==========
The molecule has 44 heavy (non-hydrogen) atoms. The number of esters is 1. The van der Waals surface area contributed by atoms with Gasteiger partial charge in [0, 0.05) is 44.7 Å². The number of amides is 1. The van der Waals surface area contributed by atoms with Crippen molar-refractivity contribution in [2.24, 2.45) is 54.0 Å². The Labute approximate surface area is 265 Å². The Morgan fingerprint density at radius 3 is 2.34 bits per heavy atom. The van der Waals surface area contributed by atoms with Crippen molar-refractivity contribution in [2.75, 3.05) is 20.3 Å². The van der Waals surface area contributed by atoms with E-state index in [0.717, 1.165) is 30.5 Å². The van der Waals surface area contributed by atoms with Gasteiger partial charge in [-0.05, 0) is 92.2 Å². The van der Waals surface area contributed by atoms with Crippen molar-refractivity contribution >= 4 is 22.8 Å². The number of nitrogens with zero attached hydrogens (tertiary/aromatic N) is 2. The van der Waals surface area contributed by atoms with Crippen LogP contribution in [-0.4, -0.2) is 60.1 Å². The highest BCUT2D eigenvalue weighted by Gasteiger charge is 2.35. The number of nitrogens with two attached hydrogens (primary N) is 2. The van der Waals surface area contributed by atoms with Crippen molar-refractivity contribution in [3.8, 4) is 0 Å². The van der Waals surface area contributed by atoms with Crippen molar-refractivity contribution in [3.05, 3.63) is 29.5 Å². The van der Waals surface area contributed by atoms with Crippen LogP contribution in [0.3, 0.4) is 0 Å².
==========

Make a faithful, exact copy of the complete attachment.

The molecule has 44 heavy (non-hydrogen) atoms. The number of esters is 1. The van der Waals surface area contributed by atoms with Gasteiger partial charge in [0, 0.05) is 44.7 Å². The number of amides is 1. The van der Waals surface area contributed by atoms with Crippen molar-refractivity contribution in [2.24, 2.45) is 54.0 Å². The Labute approximate surface area is 265 Å². The Morgan fingerprint density at radius 3 is 2.34 bits per heavy atom. The van der Waals surface area contributed by atoms with Crippen molar-refractivity contribution in [2.75, 3.05) is 20.3 Å². The van der Waals surface area contributed by atoms with E-state index in [0.717, 1.165) is 30.5 Å². The van der Waals surface area contributed by atoms with Gasteiger partial charge in [-0.05, 0) is 92.2 Å². The van der Waals surface area contributed by atoms with Crippen molar-refractivity contribution >= 4 is 22.8 Å². The number of nitrogens with zero attached hydrogens (tertiary/aromatic N) is 2. The van der Waals surface area contributed by atoms with Crippen LogP contribution in [-0.4, -0.2) is 60.1 Å². The highest BCUT2D eigenvalue weighted by Gasteiger charge is 2.35. The number of nitrogens with two attached hydrogens (primary N) is 2. The van der Waals surface area contributed by atoms with Crippen molar-refractivity contribution in [3.8, 4) is 0 Å². The van der Waals surface area contributed by atoms with Crippen molar-refractivity contribution in [3.05, 3.63) is 29.5 Å². The van der Waals surface area contributed by atoms with Crippen LogP contribution in [0.3, 0.4) is 0 Å².